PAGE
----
Understanding Your Business Will Have Customer Loss
Losing a customer is inevitable in business and if you haven’t lost one yet, you certainly will. And losing ONLY one would be a miracle (depending of course on the size of your lawn and landscape business). There’s various reasons why customers fire you. Sometimes it’s about the quality of the job and sometimes it is not.
You can be the most professional service with the best equipment and best crews and still you WILL lose customers. This is about what we can all do to keep customers around as long as we can and what to do once we do lose a customer. At the end of the day a customer firing you can turn into a learning experience that can benefit your business in the long run.
The Blame Game
One of the most common things I hear in the lawn and landscape industry when a company loses a customer is that another company stole their account. They blame the other company for stealing the customer. That is something you need to stop doing if you are serious about running your business. Simply, that is childlike behavior.
These same businesses refuse to look in the mirror at what they could have done better. How could you have served that client in a better way? Better communication, better service and setting expectations are just a few of the areas you maybe could have done better. When a customer fires you you can either blame your competitor and continue making the same mistakes that caused you to lose that customer, or you can figure out what you did and fix it.
Figuring out exactly what you did can be tough to listen to at first because you may not think it’s a problem, they may be blowing the situation out of proportion, or maybe you really did do something wrong and you hate to hear it. Regardless, you have to get that feedback and actually examine what to do to improve.
You can send an email that has an internal review sheet (only you will see it) and the customer can tell you how they really felt about their experience. A phone call can work but some people may be hesitant to share their true feelings and go into detail on the phone. Whatever you choose, just make sure you’re collecting, analyzing, and utilizing that information.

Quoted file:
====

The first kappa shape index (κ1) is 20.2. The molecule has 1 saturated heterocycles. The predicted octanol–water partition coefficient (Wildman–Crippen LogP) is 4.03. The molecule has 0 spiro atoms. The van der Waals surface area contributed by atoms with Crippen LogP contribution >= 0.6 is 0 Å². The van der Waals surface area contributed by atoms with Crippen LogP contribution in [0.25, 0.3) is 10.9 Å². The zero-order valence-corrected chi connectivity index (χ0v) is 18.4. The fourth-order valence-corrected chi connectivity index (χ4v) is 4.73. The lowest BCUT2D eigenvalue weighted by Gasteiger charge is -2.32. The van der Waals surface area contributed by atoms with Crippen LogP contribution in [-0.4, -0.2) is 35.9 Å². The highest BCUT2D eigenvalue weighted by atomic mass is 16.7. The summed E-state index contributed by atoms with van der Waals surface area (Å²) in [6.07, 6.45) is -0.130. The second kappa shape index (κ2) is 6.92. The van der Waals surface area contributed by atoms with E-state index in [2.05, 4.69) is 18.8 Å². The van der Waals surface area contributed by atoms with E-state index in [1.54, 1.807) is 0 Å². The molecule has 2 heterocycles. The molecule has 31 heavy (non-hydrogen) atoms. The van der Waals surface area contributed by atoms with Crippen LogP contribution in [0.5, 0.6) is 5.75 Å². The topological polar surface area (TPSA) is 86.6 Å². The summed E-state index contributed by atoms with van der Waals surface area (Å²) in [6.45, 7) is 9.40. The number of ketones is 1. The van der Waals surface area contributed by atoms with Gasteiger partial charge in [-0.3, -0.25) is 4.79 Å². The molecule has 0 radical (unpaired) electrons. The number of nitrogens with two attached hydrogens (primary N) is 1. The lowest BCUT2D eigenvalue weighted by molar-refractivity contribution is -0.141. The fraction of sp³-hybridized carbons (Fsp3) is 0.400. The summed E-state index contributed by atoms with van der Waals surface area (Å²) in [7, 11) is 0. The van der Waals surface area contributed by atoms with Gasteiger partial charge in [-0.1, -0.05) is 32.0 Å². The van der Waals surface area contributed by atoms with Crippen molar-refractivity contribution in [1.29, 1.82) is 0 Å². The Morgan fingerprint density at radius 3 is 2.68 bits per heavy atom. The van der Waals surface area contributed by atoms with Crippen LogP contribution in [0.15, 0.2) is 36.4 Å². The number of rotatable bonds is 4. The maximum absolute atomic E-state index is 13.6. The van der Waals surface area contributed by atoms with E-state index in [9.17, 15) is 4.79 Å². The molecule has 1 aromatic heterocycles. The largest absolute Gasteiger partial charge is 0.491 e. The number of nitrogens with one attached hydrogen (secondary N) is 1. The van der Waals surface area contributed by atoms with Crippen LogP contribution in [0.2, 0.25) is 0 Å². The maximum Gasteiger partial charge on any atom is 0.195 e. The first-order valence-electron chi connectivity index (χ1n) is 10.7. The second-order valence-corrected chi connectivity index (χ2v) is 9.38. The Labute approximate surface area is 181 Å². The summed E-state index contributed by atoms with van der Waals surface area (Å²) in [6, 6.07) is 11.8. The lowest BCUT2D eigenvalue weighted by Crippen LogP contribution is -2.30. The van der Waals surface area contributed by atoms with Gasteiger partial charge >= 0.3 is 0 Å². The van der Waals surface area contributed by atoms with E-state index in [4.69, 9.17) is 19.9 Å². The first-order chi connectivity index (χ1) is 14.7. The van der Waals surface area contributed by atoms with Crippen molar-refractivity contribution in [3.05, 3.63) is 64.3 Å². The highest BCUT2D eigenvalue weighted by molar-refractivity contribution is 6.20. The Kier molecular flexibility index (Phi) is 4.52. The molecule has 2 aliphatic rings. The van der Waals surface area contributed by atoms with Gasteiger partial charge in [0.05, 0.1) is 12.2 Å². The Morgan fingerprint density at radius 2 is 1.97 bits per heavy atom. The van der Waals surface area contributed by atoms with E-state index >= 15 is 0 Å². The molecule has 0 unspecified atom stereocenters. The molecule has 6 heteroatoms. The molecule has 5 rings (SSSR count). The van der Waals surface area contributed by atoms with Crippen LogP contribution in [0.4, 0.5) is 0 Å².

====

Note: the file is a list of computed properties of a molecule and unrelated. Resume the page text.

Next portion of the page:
The Importance of Customer Service
How was your customer service? You may have completed the job perfectly, but did you respond in a timely fashion when the client had a question or comment? There are a million small things that you can do or not do that cause the client to feel like a VIP or like just another customer. One of the biggest reasons you will get fired is a lack of communication, so what do you have set up?
HOW you communicate can also be a big customer service issue. If the customer feels like you have a bad attitude about talking to them or rush them off the phone, that will begin to harm the relationship. Communication is just one area that can cause a bad customer service experience. Like my dad used to say, it is the service after the job is sold that consummates the relationship. Making people feel like you care about their experience is a great way to build loyalty.
Learning from Lost Customers
If you do lose a customer for whatever reason, don’t just let that opportunity for learning what you could have done better slip away. If the relationship ends in a cordial way, you can send them a questionnaire that they fill out that gives you feedback on what you can improve on. Make sure you are open to this feedback or getting it is irrelevant.
The Power of Questionnaires
You don’t have to wait to send out these questionnaires, you can send them out at the end/beginning of each season and ask your current customers what they liked and didn’t like about your service. You can also do your best during the season to make sure clients are happy. This could be in the form of an automated email after you provide a service whether that be a one time service or an ongoing service.
Implementing this kind of questionnaire allows you to fix something with your existing customers and keep them around for years to come. It also shows that you care about their experience. Sometimes customers will feel uncomfortable giving you negative feedback in person so doing a mailing or electronic survey will give them the freedom to be honest about what they want from you.